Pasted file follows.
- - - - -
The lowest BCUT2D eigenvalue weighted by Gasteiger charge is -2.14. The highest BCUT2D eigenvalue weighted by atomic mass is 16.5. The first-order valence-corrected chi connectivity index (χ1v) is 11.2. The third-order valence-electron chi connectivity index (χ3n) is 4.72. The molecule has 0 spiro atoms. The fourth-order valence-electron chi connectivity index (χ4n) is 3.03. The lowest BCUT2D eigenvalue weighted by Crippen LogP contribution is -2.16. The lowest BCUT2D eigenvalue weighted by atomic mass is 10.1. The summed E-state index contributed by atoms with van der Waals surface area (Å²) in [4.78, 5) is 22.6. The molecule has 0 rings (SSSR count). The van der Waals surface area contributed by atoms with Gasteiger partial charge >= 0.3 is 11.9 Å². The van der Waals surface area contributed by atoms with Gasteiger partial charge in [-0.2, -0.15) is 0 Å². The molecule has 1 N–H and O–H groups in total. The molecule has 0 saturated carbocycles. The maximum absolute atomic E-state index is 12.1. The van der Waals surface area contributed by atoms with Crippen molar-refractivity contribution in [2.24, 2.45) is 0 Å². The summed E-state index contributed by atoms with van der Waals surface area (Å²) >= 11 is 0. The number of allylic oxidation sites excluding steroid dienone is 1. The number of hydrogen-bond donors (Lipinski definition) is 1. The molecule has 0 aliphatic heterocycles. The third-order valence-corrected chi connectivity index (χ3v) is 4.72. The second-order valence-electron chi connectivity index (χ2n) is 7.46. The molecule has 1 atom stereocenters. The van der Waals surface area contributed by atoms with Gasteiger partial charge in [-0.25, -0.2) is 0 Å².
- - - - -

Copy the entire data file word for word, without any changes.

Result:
The lowest BCUT2D eigenvalue weighted by Gasteiger charge is -2.14. The highest BCUT2D eigenvalue weighted by atomic mass is 16.5. The first-order valence-corrected chi connectivity index (χ1v) is 11.2. The third-order valence-electron chi connectivity index (χ3n) is 4.72. The molecule has 0 spiro atoms. The fourth-order valence-electron chi connectivity index (χ4n) is 3.03. The lowest BCUT2D eigenvalue weighted by Crippen LogP contribution is -2.16. The lowest BCUT2D eigenvalue weighted by atomic mass is 10.1. The summed E-state index contributed by atoms with van der Waals surface area (Å²) in [4.78, 5) is 22.6. The molecule has 0 rings (SSSR count). The van der Waals surface area contributed by atoms with Gasteiger partial charge >= 0.3 is 11.9 Å². The van der Waals surface area contributed by atoms with Gasteiger partial charge in [-0.2, -0.15) is 0 Å². The molecule has 1 N–H and O–H groups in total. The molecule has 0 saturated carbocycles. The maximum absolute atomic E-state index is 12.1. The van der Waals surface area contributed by atoms with Crippen molar-refractivity contribution in [2.24, 2.45) is 0 Å². The summed E-state index contributed by atoms with van der Waals surface area (Å²) >= 11 is 0. The number of allylic oxidation sites excluding steroid dienone is 1. The number of hydrogen-bond donors (Lipinski definition) is 1. The molecule has 0 aliphatic heterocycles. The third-order valence-corrected chi connectivity index (χ3v) is 4.72. The second-order valence-electron chi connectivity index (χ2n) is 7.46. The molecule has 1 atom stereocenters. The van der Waals surface area contributed by atoms with Gasteiger partial charge in [-0.25, -0.2) is 0 Å².